Coming back to Ra's Al Ghul in the film he comes across as a total egomaniac. And that's how I always viewed him in the comic. I mean he is so totally full of himself, thinking he's some kind of messiah you wonder if he is mentally deranged or maybe his mother dropped him when he was a baby. He thinks he's doing the world a favour with his methods but really he's more like Hitler than any saviour. No real servant of humanity would betray every person's basic freedom of choice to live the life they choose for themselves. Pain, growth, mistakes, joys, experiencing the consequences of ones own actions are essential for us all to live and learn. Having someone dictate our choice to us just doesn't sit right with me and fortunately not for batman either as he primarily has some hope for humanity. I feel strongly that Ra's was the best possible choice of villain for the film. Only I am left wondering what villain card they'll play in the sequel when they have already used their Ace.
DVD extras. If you're into Batman and DVD extras then check them out. But put aside some time to do it, as the movie is two plus hours long and extras run at around sixty minutes. In the extras, I particularly enjoyed seeing Christian Bale talking about his role in the film [he played the part of the car.] Mark my words; Bale is destined for great things. Here is a dedicated actor the likes of which has seldom been seen or heard since the dawn of the movie industry. The man wasted away to pencil thin for a role in a previous film. For Batman he beefcaked himself up so big that he had to lose weight to fit the costume. He got headaches on set wearing the Bat-suit and took it like a man. A stubborn "do your damn best make the most of it and like it" kind of man.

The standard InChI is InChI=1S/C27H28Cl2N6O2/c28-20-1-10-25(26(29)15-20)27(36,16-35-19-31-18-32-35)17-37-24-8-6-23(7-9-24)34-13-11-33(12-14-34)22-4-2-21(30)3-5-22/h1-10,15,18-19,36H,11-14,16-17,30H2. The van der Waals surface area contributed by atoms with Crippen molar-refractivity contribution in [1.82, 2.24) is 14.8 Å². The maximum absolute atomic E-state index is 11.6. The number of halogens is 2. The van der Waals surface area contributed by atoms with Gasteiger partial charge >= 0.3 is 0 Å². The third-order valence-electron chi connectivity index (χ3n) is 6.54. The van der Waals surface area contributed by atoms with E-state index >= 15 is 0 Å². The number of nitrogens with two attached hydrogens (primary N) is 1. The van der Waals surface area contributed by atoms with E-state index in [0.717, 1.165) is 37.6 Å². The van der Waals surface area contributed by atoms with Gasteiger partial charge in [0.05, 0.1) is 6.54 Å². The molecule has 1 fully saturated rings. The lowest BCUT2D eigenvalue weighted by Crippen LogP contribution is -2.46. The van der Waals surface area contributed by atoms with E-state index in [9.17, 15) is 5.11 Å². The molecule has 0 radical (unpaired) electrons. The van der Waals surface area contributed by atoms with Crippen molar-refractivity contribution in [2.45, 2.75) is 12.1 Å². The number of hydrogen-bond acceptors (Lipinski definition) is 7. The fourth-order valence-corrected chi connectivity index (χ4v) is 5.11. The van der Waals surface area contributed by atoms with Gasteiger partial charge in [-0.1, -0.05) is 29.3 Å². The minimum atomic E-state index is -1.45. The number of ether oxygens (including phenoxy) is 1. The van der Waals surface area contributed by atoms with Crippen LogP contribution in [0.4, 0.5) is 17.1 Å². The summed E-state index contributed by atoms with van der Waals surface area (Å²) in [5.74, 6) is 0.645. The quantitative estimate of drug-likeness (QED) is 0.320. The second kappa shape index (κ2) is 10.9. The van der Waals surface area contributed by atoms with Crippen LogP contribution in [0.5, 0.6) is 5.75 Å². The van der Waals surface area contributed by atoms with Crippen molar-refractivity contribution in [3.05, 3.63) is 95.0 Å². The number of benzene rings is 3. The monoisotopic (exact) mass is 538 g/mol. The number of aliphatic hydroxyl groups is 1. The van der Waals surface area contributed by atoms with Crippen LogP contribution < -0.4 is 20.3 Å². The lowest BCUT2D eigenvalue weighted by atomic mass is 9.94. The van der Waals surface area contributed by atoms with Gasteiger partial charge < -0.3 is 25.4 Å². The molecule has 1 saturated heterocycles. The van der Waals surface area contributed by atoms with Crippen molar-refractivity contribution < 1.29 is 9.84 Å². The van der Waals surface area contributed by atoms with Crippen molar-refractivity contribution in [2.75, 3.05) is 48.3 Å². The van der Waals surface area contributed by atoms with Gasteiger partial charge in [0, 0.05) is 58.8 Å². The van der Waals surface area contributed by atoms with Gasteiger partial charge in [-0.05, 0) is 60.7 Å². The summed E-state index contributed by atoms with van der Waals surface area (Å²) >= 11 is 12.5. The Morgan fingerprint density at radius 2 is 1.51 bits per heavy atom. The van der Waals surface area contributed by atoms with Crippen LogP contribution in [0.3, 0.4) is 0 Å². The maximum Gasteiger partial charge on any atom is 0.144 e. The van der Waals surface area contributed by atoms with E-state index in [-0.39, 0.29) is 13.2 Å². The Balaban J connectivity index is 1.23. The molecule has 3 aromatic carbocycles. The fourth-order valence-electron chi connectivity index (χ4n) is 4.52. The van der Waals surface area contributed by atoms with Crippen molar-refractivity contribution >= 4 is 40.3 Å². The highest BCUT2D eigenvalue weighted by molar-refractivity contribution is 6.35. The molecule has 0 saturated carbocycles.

My hat is off to Mr Bale for his fine performance. It's worth watching "Reign of Fire" just to see his performance there too. He was the best thing to happen to that movie by a long shot.
Also in the extras, great to see that Frank Miller's "Batman: Year One" is acknowledged for its heavy influence in Batman Begins.
It's Batman Jim, but not as we know him. Not the crummy film version Batman anymore, this one is the real deal. The movie is satisfyingly long. Bruce Wayne and Batman are equally developed characters. The bad guys are menacing and you want Bruce to stop them. The actors are top-notch, the movie is violent and dramatic. Batman is too cool for words and he finally has a film worthy of his reputation. And it's about time.
by: Australian Ninja